## Math 310: Problem set 5

Instructions: This problem set is due Thursday, September 28, 2006. Your goal is not only to give correct answers but to communicate your ideas well. Make sure you use good English.
1. Read pp. 47-56 and pp. 59-62.
2. If p is an odd prime, prove that p is congruent either to 1 or to 3 modulo 4, and show that both possibilities occur.
• For any integer n we have n = 4q+r for some r which is either 0, 1, 2 or 3. But if n is odd, then r must also be odd, so r must be either 1 or 3, which means p is congruent either to 1 or to 3 modulo 4.
3. Now prove that in fact there are infinitely many primes congruent to 3 modulo 4. [Hint: Mimic Euclid's proof that there are infinitely many primes, but make the following change. Assuming that there are only finitely many primes, Euclid listed them, as say p1, ..., pm. He then multiplied them together and added one; i.e., he looked at P = p1...pm+1. He then showed there must be a prime that divides P but which is not on his list. In the situation of this problem, you can instead assume that there are only finitely many primes congruent to 3 modulo 4, so you also can list them, as say q1, ..., qn, but you should now look at Q = (q1...qn)2+2 and show that there must be a prime congruent to 3 modulo 4 that divides Q but which is not on your list.]
• Assume there are only finitely many primes congruent to 3 modulo 4. Thus we can list them, as say q1, ..., qn. Now look at Q = (q1...qn)2+2. Each qi is congruent to 3, hence (qi)2 is congruent to (3)2 = 9 (which is itself congruent to 1) modulo 4. Thus (q1...qn)2 is congruent to 1 modulo 4, so Q is congruent to 1+2=3 modulo 4. Now factor Q as a product of primes. We know 2 is not a factor (since Q is odd) and we know none of the primes on our list are factors (since they leave a remainder of 2 when divided into Q). We also know that the prime factors of Q cannot all be congruent to 1 modulo 4, since the product of numbers congruent to 1 modulo 4 is itself congruent to 1 (and in particular not 3) modulo 4. Thus there must be a prime factor of Q congruent to 3 modulo 4 which is not on our list. This contradicts our list being a list of all primes congruent to 3 modulo 4. I.e., no such list can ever be complete, so there must be infinitely many primes congruent to 3 modulo 4.
4. You were assigned a number i between 1 and 30, in class. State your number i, and list all numbers n in the interval from 30000 + 10(i-1) to 30000 + 10i which are prime. Briefly indicate how you determined when an integer n is prime.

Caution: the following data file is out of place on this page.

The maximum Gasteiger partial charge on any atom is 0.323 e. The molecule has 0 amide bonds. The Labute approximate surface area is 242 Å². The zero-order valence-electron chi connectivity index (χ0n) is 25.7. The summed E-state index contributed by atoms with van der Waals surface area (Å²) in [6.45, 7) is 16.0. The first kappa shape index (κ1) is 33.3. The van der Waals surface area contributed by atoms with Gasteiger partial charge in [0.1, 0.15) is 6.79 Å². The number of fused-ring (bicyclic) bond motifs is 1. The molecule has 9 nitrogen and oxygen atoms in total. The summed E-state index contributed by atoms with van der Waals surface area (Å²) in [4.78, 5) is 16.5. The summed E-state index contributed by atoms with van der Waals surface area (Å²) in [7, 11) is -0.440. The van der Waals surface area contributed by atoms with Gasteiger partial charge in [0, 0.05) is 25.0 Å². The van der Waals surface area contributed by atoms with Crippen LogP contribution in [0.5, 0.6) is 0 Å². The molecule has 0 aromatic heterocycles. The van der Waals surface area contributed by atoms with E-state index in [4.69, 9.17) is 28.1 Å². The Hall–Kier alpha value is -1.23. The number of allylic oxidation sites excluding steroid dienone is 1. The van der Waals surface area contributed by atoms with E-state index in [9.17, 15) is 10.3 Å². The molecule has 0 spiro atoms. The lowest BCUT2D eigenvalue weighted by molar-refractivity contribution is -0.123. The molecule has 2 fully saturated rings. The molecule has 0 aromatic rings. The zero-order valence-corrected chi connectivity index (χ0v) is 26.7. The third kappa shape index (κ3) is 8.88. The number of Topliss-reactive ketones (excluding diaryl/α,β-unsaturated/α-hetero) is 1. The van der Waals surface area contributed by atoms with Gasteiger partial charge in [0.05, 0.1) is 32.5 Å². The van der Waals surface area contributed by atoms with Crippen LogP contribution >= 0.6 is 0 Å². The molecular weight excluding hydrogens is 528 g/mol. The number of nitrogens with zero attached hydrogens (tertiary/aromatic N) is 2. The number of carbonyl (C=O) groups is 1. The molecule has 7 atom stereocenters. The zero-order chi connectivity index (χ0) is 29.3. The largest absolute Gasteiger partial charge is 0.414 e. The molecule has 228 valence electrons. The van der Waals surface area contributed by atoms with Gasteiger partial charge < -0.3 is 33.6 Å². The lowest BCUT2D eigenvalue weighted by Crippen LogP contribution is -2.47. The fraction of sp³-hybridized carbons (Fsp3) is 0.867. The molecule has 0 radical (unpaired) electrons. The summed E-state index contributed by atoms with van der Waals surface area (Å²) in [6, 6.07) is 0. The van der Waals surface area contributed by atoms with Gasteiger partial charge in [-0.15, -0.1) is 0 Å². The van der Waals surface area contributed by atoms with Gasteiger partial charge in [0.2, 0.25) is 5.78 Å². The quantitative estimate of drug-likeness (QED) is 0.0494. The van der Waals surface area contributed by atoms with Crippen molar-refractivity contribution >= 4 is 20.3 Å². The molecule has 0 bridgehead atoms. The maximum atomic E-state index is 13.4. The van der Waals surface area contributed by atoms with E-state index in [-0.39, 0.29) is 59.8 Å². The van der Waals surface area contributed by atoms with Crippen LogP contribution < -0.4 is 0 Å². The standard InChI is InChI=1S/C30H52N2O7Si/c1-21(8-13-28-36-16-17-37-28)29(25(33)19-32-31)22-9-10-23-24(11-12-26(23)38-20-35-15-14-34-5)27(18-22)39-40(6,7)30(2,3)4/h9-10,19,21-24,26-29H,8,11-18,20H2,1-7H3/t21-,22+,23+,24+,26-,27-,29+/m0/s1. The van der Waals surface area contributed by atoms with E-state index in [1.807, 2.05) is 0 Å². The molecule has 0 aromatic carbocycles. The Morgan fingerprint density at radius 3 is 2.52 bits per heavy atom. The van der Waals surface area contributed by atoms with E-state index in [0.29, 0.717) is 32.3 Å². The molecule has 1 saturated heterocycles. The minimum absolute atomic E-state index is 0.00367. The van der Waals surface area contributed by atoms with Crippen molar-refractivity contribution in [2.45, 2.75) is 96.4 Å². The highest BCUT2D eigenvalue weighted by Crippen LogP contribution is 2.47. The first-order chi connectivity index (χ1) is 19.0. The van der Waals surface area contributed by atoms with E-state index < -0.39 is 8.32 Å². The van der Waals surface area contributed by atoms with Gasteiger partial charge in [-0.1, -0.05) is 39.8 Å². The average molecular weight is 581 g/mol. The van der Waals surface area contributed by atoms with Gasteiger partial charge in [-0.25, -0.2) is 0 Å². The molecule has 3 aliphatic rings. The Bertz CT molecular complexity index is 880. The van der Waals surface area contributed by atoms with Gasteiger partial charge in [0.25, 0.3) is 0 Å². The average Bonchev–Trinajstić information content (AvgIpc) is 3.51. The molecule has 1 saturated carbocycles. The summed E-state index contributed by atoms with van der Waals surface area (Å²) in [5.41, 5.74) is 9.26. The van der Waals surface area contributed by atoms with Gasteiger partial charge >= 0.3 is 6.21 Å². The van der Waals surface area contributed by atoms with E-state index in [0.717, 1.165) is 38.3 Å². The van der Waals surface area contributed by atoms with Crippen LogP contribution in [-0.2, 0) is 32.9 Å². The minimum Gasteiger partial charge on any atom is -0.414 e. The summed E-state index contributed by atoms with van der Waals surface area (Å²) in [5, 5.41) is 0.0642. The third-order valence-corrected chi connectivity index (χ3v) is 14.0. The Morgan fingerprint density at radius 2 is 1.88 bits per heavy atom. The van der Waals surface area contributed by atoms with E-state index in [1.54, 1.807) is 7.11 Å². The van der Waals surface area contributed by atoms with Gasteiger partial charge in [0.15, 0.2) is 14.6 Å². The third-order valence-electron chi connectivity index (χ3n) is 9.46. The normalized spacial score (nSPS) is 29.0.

• Here is a list of all primes from 30000 to 30300 (there are 30):
```The number 30011 is prime. (This occurs for i = 2.)
The number 30013 is prime. (This occurs for i = 2.)
The number 30029 is prime. (This occurs for i = 3.)
The number 30047 is prime. (This occurs for i = 5.)
The number 30059 is prime. (This occurs for i = 6.)
The number 30071 is prime. (This occurs for i = 8.)
The number 30089 is prime. (This occurs for i = 9.)
The number 30091 is prime. (This occurs for i = 10.)
The number 30097 is prime. (This occurs for i = 10.)
The number 30103 is prime. (This occurs for i = 11.)
The number 30109 is prime. (This occurs for i = 11.)
The number 30113 is prime. (This occurs for i = 12.)
The number 30119 is prime. (This occurs for i = 12.)
The number 30133 is prime. (This occurs for i = 14.)
The number 30137 is prime. (This occurs for i = 14.)
The number 30139 is prime. (This occurs for i = 14.)
The number 30161 is prime. (This occurs for i = 17.)
The number 30169 is prime. (This occurs for i = 17.)
The number 30181 is prime. (This occurs for i = 19.)
The number 30187 is prime. (This occurs for i = 19.)
The number 30197 is prime. (This occurs for i = 20.)
The number 30203 is prime. (This occurs for i = 21.)
The number 30211 is prime. (This occurs for i = 22.)
The number 30223 is prime. (This occurs for i = 23.)
The number 30241 is prime. (This occurs for i = 25.)
The number 30253 is prime. (This occurs for i = 26.)
The number 30259 is prime. (This occurs for i = 26.)
The number 30269 is prime. (This occurs for i = 27.)
The number 30271 is prime. (This occurs for i = 28.)
The number 30293 is prime. (This occurs for i = 30.)
```
Some of you used my web form, some of you used tables of primes, some of you tried dividing N by all integers from 2 to N1/2 (using the fact that an integer N bigger than 1 is prime if and only if N has no factor bigger than 1 but less than or equal to N1/2).
5. How many primes does the Prime Number Theorem suggest there should be between 30000 and 30300? (I.e., compute pi(30300) - pi(30000).)
• Since pi(n) is about n/(ln(n)), we can expect there would be around 30300/ln(30300) - 30000/ln(30000) or 2936.36 - 2910.09 = 26.27 primes between 30000 and 30300.
6. Prove that the square root of 3 is irrational.
• Here is a proof that follows what we did in class. Suppose not. Then 3=(m/n)2 for some integers m and n, with m and n relatively prime. Thus 3n2=m2, so 3 divides m2 and hence also m (by the Fundamental Theorem of Arithmetic). But that means m = 3r for some integer r, so 3n2 = (3r)2 = 9r2, or n2 = 3r2, so r divides n. Thus contradicts m and n being relatively prime. Thus it must not be possible to write the square root of three as m/n.

Here is a similar but different proof. Suppose not. Then 3=(m/n)2 for some integers m and n, with m and n relatively prime. Thus 3n2=m2. But gcd(m,n)=1 implies gcd(m2,n2)=1, so m2 and n2 are relatively prime. But 3n2=m2, so m2 divides 3n2. Since m2 and n2 are relatively prime, m2 divides 3. But 3 is prime so either m2 = 1, or m2 = 3. If m2 = 1, then 3n2=1, but we know 3n2 > 3 so this is impossible. If m2 = 3, then there is a positive integer m less than 3 whose square is 3, but there is no such integer (the only possibilities are m=1 and m=2 and neither works). Thus every possibility leads to a contradiction, so the square root of 3 is irrational.